How to Fix Your MacBook if It Gets Stuck After Login

There is a common problem afflicting MacBook owners: their computers get stuck on the login screen. This problem can affect different versions of macOS from Big Sur to Catalina.

In fact, Mac machines getting stuck whether it’s this or stopping mid-update is a pretty common occurrence. Despite how prevalent this issue is, it can be pretty tricky to solve this issue for most users. It involves performing very specific actions on your MacBook.

What causes the login problem on my MacBook?

The login problem on MacBooks can be caused by a variety of reasons:

  • Incompatibility problems between macOS and apps – This can be caused by some kind of bug or glitch in the software.
  • Something is corrupted on your computer – This can be a corrupted hard drive or files present on your system. It can be either or.
  • Malware infecting your computer – If it is for this reason, we strongly recommend downloading some antivirus software to get rid of it. The best ones also cover Windows computers just as well.
  • Malfunctioning battery – One example is when a MacBook battery gets stuck at one percent meaning it won’t charge beyond that amount. Be sure to read our guide on how to fix this problem.

What can I do if my MacBook gets stuck on the login page?

There are a few things that you can do to fix the login problem on MacBooks that don’t require a whole lot of instruction or technical knowledge. It’s all pretty straightforward:

  • Restart your computer. Press and hold the Power button on your Mac for ten seconds, but turn it back on.
  • Disconnect all peripherals connected to your MacBook.
  • Check your charging cable and make sure it’s plugged in all the way. Also, ensure the port is clean. Dirt and grime can cause battery problems which in turn results in the log in issue.
  • Take your MacBook for servicing. There could be something wrong with the hardware. We strongly recommend going to the Mac Repair & Service page to make an appointment at an authorized store to fix your computer.

1. Run First Aid

  1. First, you will need to open Disk Utility on your MacBook. If your MacBook has an Apple CPU (like the M1 chip), restart your computer, press and hold the Power button to see Startup Options, click the gear icon, and then Continue.
  2. If your CPU has an Intel CPU, restart your computer, press and hold the Command and R keys at the same time until you see the Apple logo appear.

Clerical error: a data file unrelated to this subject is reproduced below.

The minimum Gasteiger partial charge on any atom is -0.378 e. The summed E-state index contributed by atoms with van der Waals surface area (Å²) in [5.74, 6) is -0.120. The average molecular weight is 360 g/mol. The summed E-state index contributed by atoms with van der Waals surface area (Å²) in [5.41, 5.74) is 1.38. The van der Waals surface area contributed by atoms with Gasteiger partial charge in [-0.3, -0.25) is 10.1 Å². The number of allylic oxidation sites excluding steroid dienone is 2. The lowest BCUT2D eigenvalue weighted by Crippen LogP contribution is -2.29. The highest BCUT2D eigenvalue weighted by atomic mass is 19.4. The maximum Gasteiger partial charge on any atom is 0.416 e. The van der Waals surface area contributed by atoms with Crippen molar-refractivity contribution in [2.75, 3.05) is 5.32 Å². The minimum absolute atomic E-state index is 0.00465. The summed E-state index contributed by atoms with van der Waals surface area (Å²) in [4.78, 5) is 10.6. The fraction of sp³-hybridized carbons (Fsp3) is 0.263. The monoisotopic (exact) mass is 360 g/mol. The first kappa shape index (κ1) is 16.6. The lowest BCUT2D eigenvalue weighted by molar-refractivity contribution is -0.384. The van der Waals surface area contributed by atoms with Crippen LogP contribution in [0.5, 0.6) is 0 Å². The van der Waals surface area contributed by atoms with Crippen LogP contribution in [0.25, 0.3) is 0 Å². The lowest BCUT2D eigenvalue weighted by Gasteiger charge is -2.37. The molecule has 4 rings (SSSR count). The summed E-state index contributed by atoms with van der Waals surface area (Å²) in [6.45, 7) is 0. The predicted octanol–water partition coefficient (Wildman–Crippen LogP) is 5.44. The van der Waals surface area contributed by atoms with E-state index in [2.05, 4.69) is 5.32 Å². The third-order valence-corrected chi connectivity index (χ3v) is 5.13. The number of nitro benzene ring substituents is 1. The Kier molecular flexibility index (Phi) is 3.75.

3. Under macOS Utilities, select Disk Utility.
  4. Click the arrow in the upper left-hand corner and select Show All Devices.
  5. Select your Mac’s disk. In this example, we’ll choose macOS Base System.
  6. After highlighting, click First Aid at the top of the window.
  7. Click Run when the pop-up appears. This will attempt to repair the disk. Select Done when it’s finished.
  8. Close Disk Utility, click the Apple logo, and then select Restart.
  9. If the problem persists after this, redo the same steps but at the end, select Reinstall macOS to, as the name states, reinstall the operating system.

2. Reset your Mac’s SMC

  1. Resetting your computer’s System Management Controller (SMC) requires slightly different steps depending on whether your MacBook has T2 security to not. If it does, start by turning off your Mac.
  2. Next, press and hold the Control and Option keys on the left side of the keyboard and the Shift key on the right for seven seconds.
  3. After the time has passed, press and the Power button alongside the other three keys for an additional seven seconds. Your MacBook may turn on during this point. It’ll turn off soon.
  4. Let go of the buttons after the seven seconds have passed. Turn your MacBook back on.
  5. If your computer doesn’t have the T2 chip, start by turning it off.
  6. Press and hold the Shift, Control, and Options keys on the left side of the keyboard.
  7. While holding the three keys, press and hold the Power button.
  8. Hold all the buttons for 10 seconds. Release them after the time has passed, then turn on the MacBook.


  1. Shut down your MacBook.
  2. Restart it and immediately press and hold the Command, Option, P, and R keys on your keyboard for 20 seconds.
  3. After 20 seconds, release the keys and let your Macbook finish rebooting. You may see the Apple logo and hear the startup sound multiple times.
  4. You may have to change some of the system settings as they may have been reset, according to Apple’s support page.

On newer MacBooks, it may be called PRAM (Parameter Random Access Memory). It’s the part of the computer that stores important settings information about the Mac. In older devices, it’s NVRAM (Non-volatile Random Access Memory). They’re essentially the same.

Earlier we mentioned how to fix your MacBook’s battery getting stuck on one percent. That’s a big one, for sure. We also recommend checking out our guide on what to do if your MacBook Air M2 isn’t detecting an external monitor.

This happens when you try to connect the Air M2 to a non-Mac display using in-box Thunderbolt cables. It just won’t work. You will need a special device that can connect your computer to display. You should also learn how to rotate the screen on your MacBook.

And no, we don’t mean turning the computer sideways. You can even turn it as far as 270 degrees. Most people don’t need to do this, but can be helpful for those who have a vertical screen.

Feel free to comment below if you have any questions regarding these steps. Also, do not hesitate to comment about guides you’d like to see or information relating to MacBooks.

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